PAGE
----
Best Sports Movie Montages
The movie montage is a truly magical place where miracles can happen right before your eyes.
With the montage, a sports team can go from last to first in a matter of minutes.
An aspiring boxer can cram months' worth of training into the duration of a single song.
Championships can be won, and dreams can be accomplished without a single word being spoken.
Indeed, the movie montage is a beautiful representation of the way life should be. Some of the very best montages in the history of cinema have come from sports movies (And in fact, four of the montages featured on this list are from the same sports movie series—I'll give you one guess as to what it is.).
Join me on an epic journey through 11 great sports movie montages that have turned failures into victories and nobodies into heroes in less time than it takes to click through a list on the Internet.
Note: There are many, many more great sports movie montages than are included on this list. Not all are available online. Feel free to share your favorites in the comment section.
At times incredibly hilarious and wonderfully inspiring, Cool Runnings is perhaps the most lovable sports movie ever made—and the training montage offers one of the very best parts.
John Candy has a rousing turn as the couch for the newly founded Jamaican bobsled team, featuring four ambitious young Jamaican men who have never touched a bobsled in their lives.
Their training is exactly what you'd hope to see out of a John Candy-led bobsled team: They struggle in earnest, practicing by pushing Candy in a Volkswagen and later preparing for the cold weather by getting locked in a freezer.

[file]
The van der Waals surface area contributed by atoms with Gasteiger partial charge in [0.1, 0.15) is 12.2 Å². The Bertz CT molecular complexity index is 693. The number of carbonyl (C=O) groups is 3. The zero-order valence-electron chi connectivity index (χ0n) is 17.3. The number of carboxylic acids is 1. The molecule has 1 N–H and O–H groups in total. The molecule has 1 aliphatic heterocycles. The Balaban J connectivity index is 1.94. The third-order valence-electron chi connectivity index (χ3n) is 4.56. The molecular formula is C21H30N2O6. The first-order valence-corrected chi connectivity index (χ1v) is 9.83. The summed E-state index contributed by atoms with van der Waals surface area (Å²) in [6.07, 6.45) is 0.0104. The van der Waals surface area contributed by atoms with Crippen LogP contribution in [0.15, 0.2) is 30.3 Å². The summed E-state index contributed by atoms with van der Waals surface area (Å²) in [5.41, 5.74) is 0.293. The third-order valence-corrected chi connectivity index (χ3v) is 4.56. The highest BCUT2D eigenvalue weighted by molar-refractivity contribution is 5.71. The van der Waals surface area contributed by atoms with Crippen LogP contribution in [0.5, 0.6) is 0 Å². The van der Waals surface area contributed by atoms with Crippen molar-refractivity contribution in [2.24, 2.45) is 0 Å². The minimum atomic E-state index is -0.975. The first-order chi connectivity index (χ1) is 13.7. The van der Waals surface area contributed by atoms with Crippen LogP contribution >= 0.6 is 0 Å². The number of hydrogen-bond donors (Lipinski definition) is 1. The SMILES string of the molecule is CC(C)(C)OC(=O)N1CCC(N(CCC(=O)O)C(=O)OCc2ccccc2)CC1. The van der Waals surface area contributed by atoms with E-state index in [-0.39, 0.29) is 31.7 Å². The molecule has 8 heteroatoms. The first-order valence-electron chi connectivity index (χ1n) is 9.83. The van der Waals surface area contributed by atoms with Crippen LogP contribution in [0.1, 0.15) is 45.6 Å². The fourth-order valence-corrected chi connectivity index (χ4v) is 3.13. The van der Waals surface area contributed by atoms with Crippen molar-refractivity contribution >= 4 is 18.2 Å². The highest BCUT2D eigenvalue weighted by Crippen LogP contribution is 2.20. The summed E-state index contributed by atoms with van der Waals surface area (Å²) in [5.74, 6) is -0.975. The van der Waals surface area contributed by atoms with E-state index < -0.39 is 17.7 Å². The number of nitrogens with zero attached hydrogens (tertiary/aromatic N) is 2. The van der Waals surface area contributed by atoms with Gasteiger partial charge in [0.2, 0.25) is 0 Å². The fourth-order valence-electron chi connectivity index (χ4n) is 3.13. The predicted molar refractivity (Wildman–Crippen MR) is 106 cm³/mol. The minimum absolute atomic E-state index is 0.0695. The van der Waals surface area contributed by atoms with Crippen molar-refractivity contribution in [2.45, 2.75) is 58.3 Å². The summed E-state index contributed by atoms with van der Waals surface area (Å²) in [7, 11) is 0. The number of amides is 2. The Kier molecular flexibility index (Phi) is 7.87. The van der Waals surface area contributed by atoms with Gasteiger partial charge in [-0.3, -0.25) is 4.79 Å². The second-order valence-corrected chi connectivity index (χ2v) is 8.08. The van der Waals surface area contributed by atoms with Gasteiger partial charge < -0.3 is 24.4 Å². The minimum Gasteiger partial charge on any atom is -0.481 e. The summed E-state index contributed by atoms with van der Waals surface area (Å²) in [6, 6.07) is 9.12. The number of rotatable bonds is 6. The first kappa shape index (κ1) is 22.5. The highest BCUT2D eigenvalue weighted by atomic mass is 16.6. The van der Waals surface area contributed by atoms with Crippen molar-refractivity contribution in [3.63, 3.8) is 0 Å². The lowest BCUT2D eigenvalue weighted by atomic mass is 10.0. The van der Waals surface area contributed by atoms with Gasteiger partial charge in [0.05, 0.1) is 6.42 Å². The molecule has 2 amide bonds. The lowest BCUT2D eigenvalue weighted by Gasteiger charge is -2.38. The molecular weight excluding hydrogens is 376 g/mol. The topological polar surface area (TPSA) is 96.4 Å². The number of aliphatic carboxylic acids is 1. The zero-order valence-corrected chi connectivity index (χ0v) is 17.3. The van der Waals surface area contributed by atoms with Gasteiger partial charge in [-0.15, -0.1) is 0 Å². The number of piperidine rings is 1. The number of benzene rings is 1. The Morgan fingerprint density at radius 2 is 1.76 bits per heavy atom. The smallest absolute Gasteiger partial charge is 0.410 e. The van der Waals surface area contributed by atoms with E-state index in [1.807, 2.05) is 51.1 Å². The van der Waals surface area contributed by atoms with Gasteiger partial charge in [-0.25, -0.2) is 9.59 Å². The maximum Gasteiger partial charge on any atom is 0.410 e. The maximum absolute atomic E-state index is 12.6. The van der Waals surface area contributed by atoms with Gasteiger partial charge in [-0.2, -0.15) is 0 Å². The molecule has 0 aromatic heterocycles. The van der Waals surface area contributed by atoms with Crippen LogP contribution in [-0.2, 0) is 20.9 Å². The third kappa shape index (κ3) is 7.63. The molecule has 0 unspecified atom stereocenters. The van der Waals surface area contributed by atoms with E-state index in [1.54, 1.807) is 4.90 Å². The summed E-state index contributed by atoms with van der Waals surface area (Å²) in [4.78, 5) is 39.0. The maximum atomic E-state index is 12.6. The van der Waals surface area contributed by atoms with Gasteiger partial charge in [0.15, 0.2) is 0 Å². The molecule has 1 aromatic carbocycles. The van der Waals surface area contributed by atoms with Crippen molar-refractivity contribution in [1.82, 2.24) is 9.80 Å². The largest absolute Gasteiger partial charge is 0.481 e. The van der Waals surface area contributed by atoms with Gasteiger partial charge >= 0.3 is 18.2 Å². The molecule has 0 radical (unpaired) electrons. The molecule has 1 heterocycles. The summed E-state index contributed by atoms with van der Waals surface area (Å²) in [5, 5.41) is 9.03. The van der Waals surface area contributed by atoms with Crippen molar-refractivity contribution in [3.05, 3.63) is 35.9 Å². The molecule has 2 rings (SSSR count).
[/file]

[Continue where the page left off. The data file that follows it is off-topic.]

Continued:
Cool Runnings was the last film that Candy made in his lifetime, and it's safe to say that he went out on top.
The 2011 Oscar-nominated film, Moneyball, starring Brad Pitt as Oakland A's general manager Billy Beane, found a way to do a montage in a way that had never been done before.
The montage in question is used to capture the A's record-tying 20-game winning streak in 2002, and combines clips of the actors with actual 2002 footage of games and SportsCenter broadcasts. The use of real-live footage utilizes the actual excitement of the event and emphasizes the story's important place in history.
By the end of the montage, no matter where you are from and to which team you pledge your allegiance, a small part of your heart will be forever be rooting for the eternal underdogs from Oakland.
Little Big League
Dion's "Runaround Sue" might not initially seem like a song that makes sense for a baseball movie.
Then again, the film is based on the premise of an 11-year-old kid becoming the owner and the manager of the Minnesota Twins, so the choice of song is really the least of our concerns at this point.
Nevertheless, this profoundly awful movie delivers a profoundly entertaining montage, including an excessive amount of dancing, some moderately exciting baseball and a handful of touching moments between the ambitious kid and his players.